In a story published in a student newspaper at Findlay University after she was named dean, Parker stressed that the pharmacy program’s “family focus” is a distinguishing factor; it also makes her “confident and comfortable” in her role as dean.2
Inpatient Pharmacy Leader in Boston
Joy Vreeland, PharmD, BCPS, director of inpatient pharmacy at Boston Medical Center, had an uncle who was a pharmacist. That inspired her decision to work as a tech at CVS Pharmacy during her senior year of high school.
“I got a little taste of what retail pharmacy looks like,” she said. “The techs were wonderful. I had a lot of customer interaction. I thought, ‘This seems like it would be a good fit for my long-term interests.’”
That was before she understood the role of a hospital pharmacist. While she was a student at Northeastern University, she had a work experience in the intravenous room at Boston Children’s Hospital, where she helped treat very sick patients. “That was like a whole new world,” said Vreeland, who described the experience as “invigorating.”
She grew more certain about a career in hospital pharmacy in her last year of pharmacy school during a clinical rotation. That’s where Vreeland witnessed pharmacists working side by side with nurses and doctors in the treatment of patients.
Vreeland continues to make an impact at Boston Medical Center. “The easiest way to describe how great Joy is to describe the operation she runs,” said David Twitchell, PharmD, MBA, vice president and chief pharmacy officer at Boston Medical Center. “The [Boston Medical Center] inpatient and clinical pharmacy programs are [in my opinion] among the best in the country by any metric…The [Boston Medical Center’s] team shines because of Joy’s leadership.”
Independent Pharmacy Owner in Florida
Firmly planted in Sebastian, Florida, for 37 years, Bay Street Pharmacy is owned by Theresa Tolle, BPharm, FAPhA, a pharmacist, and her husband, Joe.
The pharmacy is a short drive from Walgreens Pharmacy and Sebastian Discount Pharmacy. When asked how Bay Street Pharmacy thrives in the midst of heady competition, Tolle said she works hard to maintain relationships in the community. She registers the pharmacy to sponsor the American Cancer Society’s Relay for Life, is active in the local chamber of commerce, and serves on the board of the local hospital.
It helps that many of her employees have been at the pharmacy for 15 years or more, Tolle said. While she followed in her aunt’s footsteps as a pharmacist, she also spent years learning about working with customers at her parents’ feed store.
Tolle is past president of the Florida Pharmacy Association. In March, she starts her term as 2021-2022 president-elect of the American Pharmacists Association before she takes the reins as the organization’s president in March 2022.
Infectious Diseases Pharmacist Tackling COVID-19
Kaitlyn Rivard, PharmD, BCPS, an infectious diseases clinical pharmacist at Cleveland Clinic in Ohio, was 13 years old when she realized she wanted to be a pharmacist. At the time, her aunt had just graduated from pharmacy school. “She was a young professional. I liked that she was able to support herself and be independent, and she always genuinely liked her job. I wanted to be just like her,” she said.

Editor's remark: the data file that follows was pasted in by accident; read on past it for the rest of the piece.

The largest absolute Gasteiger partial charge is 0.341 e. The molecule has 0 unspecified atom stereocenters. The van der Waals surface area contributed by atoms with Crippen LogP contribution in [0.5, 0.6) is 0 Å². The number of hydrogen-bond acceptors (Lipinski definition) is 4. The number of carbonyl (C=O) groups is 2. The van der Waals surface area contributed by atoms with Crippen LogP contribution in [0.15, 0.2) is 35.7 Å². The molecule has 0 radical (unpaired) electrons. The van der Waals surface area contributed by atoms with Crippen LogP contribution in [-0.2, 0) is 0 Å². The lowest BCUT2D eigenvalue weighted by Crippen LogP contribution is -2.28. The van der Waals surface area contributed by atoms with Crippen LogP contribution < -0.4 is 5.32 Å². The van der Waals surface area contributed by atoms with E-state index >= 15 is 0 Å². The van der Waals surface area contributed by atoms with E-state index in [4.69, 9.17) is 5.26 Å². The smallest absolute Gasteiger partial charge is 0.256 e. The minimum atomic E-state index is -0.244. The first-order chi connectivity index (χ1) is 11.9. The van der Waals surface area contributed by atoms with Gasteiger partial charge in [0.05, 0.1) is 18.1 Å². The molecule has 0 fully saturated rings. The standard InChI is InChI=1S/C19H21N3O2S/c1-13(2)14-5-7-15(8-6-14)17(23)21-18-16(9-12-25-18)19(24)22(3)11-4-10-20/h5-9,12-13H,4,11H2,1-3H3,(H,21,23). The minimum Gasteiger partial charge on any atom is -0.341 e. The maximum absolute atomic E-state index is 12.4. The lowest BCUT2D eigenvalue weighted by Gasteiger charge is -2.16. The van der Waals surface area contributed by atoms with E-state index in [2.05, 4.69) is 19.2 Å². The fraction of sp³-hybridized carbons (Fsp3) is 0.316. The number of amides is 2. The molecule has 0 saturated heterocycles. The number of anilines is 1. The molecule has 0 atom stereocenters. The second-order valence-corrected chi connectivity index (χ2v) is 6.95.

She typically fills her days at Cleveland Clinic working collaboratively with physicians to select the timing, dosing, and the right combination of antibiotics to treat patients. Always in Rivard’s sights is making sure that drugs are used safely.
But she hasn’t been doing her day job at Cleveland Clinic since November. That’s when Rivard started leading the health system’s COVID-19 vaccination response from a pharmacy standpoint. At first, she thought her days would be spent managing the vaccine supply. Instead, because inventory is scarce and the need is so acute, she has been plugged into all aspects of the vaccination process, including deciding how many vaccination bays are required and keeping an eye on day-to-day operations.
Looking Back and Ahead
Elizabeth Gooking Greenleaf, who started an apothecary shop in Boston in 1727, is recognized as the country’s first female pharmacist.3 As a mother of 12, she certainly embraced “leaning in,” as do the pharmacists featured here.
Although there is more work to be done to close gender gaps, women are increasingly breaking ground in pharmacy leadership. According to the 2019 National Pharmacist Workforce Study, of the actively practicing pharmacists who were in management positions in 2019, 58.8% were female, compared with 40.5% in 2009.4 Today, women are serving as pharmacists behind the counter, in team-based care at the patient bedside, and in boardrooms, as well as tackling the logistics to ensure an end to the deadly COVID-19 pandemic.
Surely, Greenleaf would be proud of the accomplishments of women in pharmacy today. But despite strides, a gender gap remains. To further advance women in the profession, continued mentorship and leadership development will be key.